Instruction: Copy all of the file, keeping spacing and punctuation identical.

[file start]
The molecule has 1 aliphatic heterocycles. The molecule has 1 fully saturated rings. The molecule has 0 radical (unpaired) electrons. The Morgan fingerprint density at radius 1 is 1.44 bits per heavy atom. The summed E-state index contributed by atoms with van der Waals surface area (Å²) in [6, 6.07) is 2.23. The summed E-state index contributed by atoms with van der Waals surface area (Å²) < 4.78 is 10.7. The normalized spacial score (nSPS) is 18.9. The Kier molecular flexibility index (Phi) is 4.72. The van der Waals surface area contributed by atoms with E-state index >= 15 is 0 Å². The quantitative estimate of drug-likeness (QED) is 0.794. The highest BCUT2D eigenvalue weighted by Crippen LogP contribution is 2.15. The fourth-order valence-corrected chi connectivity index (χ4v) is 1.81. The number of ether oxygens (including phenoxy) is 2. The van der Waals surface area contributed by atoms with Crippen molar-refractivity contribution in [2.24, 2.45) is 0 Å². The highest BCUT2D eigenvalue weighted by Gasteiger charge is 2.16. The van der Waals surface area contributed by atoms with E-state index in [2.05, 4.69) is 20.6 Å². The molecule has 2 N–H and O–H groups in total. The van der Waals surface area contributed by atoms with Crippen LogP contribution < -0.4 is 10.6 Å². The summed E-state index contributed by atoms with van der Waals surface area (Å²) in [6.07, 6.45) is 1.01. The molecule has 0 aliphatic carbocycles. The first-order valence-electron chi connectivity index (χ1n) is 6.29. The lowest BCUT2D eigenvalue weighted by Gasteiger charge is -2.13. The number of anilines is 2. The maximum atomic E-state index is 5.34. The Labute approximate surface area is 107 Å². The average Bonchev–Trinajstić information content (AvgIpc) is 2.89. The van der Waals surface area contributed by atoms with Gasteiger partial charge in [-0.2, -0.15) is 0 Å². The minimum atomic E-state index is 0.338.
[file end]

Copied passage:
The molecule has 1 aliphatic heterocycles. The molecule has 1 fully saturated rings. The molecule has 0 radical (unpaired) electrons. The Morgan fingerprint density at radius 1 is 1.44 bits per heavy atom. The summed E-state index contributed by atoms with van der Waals surface area (Å²) in [6, 6.07) is 2.23. The summed E-state index contributed by atoms with van der Waals surface area (Å²) < 4.78 is 10.7. The normalized spacial score (nSPS) is 18.9. The Kier molecular flexibility index (Phi) is 4.72. The van der Waals surface area contributed by atoms with E-state index >= 15 is 0 Å². The quantitative estimate of drug-likeness (QED) is 0.794. The highest BCUT2D eigenvalue weighted by Crippen LogP contribution is 2.15. The fourth-order valence-corrected chi connectivity index (χ4v) is 1.81. The number of ether oxygens (including phenoxy) is 2. The van der Waals surface area contributed by atoms with Crippen molar-refractivity contribution in [2.24, 2.45) is 0 Å². The highest BCUT2D eigenvalue weighted by Gasteiger charge is 2.16. The van der Waals surface area contributed by atoms with E-state index in [2.05, 4.69) is 20.6 Å². The molecule has 2 N–H and O–H groups in total. The van der Waals surface area contributed by atoms with Crippen LogP contribution < -0.4 is 10.6 Å². The summed E-state index contributed by atoms with van der Waals surface area (Å²) in [6.07, 6.45) is 1.01. The molecule has 0 aliphatic carbocycles. The first-order valence-electron chi connectivity index (χ1n) is 6.29. The lowest BCUT2D eigenvalue weighted by Gasteiger charge is -2.13. The number of anilines is 2. The maximum atomic E-state index is 5.34. The Labute approximate surface area is 107 Å². The average Bonchev–Trinajstić information content (AvgIpc) is 2.89. The van der Waals surface area contributed by atoms with Gasteiger partial charge in [-0.2, -0.15) is 0 Å². The minimum atomic E-state index is 0.338.